A person nearing death may seem confused about the time or place and may not recognize familiar faces. Restless behaviors such as pulling at bedding or clothing may occur as a result of less oxygen to the brain, chemical changes in the body and medications. If disorientation occurs, identify yourself by name and speak softly but clearly. Explain any procedures you are doing, such as “We’re going to turn you now” or “I’m going to help you take your medicine now.” Hand holding, quiet music or reading out loud may be calming.
Surge of Energy
Occasionally, someone close to death will have a temporary increase in energy and alertness. The person may become talkative after a period of sleepiness, ask for a favorite food or want visitors after a period of withdrawal. Take advantage of this time because it can be one of special closeness and a chance to express your love and support.
Breathing Pattern Changes
Breathing patterns often change as the body continues to shut down. You may notice periods of rapid, shallow breathing. Or you may see shallow breathing with a space of five to sixty seconds between breaths. This is called Cheyne-Stokes breathing.
Maintaining Comfort as Death Nears
It is important for patients to receive their medications as scheduled to help ensure their comfort. Your nurse will let you know if the dosage needs to be adjusted as the patient’s system starts to shut down. Some family members worry that giving pain medication may hasten the death. Family members also sometimes worry that the final dose of pain medication caused the death even if the patient had been given this same dose before without problems. Be assured that when these medications are used appropriately and adjusted to the patient’s needs, they do not hasten death.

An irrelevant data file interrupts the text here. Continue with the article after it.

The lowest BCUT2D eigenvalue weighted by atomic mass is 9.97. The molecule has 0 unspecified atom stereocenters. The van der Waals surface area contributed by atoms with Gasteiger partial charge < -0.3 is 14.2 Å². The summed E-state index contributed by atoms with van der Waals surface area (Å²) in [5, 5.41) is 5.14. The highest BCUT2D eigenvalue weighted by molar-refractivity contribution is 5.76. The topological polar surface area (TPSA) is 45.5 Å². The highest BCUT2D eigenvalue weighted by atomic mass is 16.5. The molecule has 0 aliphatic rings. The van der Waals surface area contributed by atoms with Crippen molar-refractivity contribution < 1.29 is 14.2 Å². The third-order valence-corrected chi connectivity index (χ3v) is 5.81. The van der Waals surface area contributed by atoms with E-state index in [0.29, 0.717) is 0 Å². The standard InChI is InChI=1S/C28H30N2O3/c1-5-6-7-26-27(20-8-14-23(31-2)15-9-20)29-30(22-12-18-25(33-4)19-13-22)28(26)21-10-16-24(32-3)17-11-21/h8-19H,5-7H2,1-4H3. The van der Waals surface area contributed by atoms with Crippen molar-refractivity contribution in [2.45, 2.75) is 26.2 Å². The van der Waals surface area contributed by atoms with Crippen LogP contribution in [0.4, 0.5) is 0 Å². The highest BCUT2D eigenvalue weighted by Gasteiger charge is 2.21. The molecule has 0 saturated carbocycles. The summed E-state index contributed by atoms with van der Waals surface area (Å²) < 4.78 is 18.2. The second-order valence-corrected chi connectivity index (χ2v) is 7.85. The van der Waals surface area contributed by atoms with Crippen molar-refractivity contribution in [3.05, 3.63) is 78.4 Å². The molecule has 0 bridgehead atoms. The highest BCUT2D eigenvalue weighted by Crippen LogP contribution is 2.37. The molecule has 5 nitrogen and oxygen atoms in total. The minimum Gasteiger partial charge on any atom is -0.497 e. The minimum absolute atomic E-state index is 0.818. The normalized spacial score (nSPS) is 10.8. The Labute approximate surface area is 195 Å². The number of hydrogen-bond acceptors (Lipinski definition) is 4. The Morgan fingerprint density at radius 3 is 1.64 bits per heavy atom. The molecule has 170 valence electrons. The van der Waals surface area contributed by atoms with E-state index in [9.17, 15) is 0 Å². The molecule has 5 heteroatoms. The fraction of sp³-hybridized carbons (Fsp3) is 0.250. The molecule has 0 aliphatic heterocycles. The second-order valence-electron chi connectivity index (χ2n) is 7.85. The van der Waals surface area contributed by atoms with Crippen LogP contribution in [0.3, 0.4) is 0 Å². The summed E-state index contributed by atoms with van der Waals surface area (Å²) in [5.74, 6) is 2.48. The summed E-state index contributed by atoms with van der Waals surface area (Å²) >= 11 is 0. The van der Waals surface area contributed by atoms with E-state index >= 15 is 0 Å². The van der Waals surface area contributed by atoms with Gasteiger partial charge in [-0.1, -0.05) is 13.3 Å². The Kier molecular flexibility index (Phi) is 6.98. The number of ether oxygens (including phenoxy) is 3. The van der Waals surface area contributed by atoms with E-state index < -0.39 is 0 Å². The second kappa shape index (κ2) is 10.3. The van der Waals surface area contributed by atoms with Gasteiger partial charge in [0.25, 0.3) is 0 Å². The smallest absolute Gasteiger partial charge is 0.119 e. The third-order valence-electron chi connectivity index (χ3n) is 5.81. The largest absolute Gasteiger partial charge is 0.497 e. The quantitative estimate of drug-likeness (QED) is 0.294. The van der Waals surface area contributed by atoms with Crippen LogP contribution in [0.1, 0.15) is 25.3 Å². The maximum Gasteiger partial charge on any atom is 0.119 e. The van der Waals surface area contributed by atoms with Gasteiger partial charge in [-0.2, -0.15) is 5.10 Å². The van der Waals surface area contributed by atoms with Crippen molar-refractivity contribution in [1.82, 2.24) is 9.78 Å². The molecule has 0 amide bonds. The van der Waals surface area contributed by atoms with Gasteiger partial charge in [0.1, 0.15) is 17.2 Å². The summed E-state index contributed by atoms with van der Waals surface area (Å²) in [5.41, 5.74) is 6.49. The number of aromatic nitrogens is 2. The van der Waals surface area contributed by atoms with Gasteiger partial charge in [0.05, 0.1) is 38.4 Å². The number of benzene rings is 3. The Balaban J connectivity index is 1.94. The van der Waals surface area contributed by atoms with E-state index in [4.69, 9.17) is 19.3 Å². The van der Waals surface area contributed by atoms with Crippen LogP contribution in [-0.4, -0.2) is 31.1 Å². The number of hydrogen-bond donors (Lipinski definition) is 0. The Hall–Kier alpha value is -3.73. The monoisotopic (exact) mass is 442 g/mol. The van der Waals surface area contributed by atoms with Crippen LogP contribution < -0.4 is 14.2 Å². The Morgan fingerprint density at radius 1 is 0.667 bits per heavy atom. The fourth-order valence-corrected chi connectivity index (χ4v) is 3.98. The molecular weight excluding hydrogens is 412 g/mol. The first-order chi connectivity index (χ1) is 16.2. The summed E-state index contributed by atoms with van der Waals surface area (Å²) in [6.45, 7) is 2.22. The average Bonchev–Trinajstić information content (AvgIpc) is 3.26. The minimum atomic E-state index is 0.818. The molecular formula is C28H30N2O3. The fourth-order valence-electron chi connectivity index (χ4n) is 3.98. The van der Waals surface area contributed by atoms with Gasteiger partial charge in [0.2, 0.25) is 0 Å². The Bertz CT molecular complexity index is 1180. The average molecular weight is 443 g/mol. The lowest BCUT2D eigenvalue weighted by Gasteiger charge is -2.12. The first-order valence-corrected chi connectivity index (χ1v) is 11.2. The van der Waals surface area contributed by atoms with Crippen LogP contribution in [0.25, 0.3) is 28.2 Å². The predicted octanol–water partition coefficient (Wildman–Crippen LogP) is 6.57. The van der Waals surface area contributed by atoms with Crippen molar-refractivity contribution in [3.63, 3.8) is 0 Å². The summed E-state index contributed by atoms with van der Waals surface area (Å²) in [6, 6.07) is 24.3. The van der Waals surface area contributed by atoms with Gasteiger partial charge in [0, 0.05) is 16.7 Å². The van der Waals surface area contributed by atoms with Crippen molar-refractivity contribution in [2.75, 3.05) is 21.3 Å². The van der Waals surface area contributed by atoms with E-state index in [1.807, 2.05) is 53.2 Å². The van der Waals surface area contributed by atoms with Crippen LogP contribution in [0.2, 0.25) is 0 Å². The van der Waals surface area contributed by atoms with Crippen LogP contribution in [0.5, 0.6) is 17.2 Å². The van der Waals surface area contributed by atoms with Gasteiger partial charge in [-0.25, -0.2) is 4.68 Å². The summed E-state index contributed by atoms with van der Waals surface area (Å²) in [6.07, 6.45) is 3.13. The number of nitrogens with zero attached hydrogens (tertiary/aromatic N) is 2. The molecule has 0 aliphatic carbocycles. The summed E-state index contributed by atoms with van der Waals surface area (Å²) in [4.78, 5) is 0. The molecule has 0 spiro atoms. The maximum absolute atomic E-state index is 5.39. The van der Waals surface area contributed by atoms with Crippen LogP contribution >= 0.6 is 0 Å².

What emotional changes and needs can I expect to see?
Your loved one may focus less and less energy on the world around him or her and may appear to lose interest in surroundings, favorite pastimes and visitors. Energy may be limited, and the patient may want to be with only one or two people. Respect this period of withdrawal. It can be a sad time for family and friends, but it also can be a peaceful time for your loved one. Your presence is the most important gift you can offer during this period.
Your loved one may speak to someone you cannot see or describe people and places not visible to you. These experiences are common in the transition from life to death. Do not argue or try to explain away the experience. Most often, these visions are comforting and full of profound meaning to the dying person.
The Need for Permission to Let Go
As difficult as it can be, giving permission to let go may be an important final gift. A dying person may try to hold on, despite prolonged discomfort, to be sure loved ones will be all right. Your permission can include saying goodbye, saying it’s all right to go and reassuring your loved one you will be all right. You don’t need to hide your tears. They are, after all, a natural expression of your love.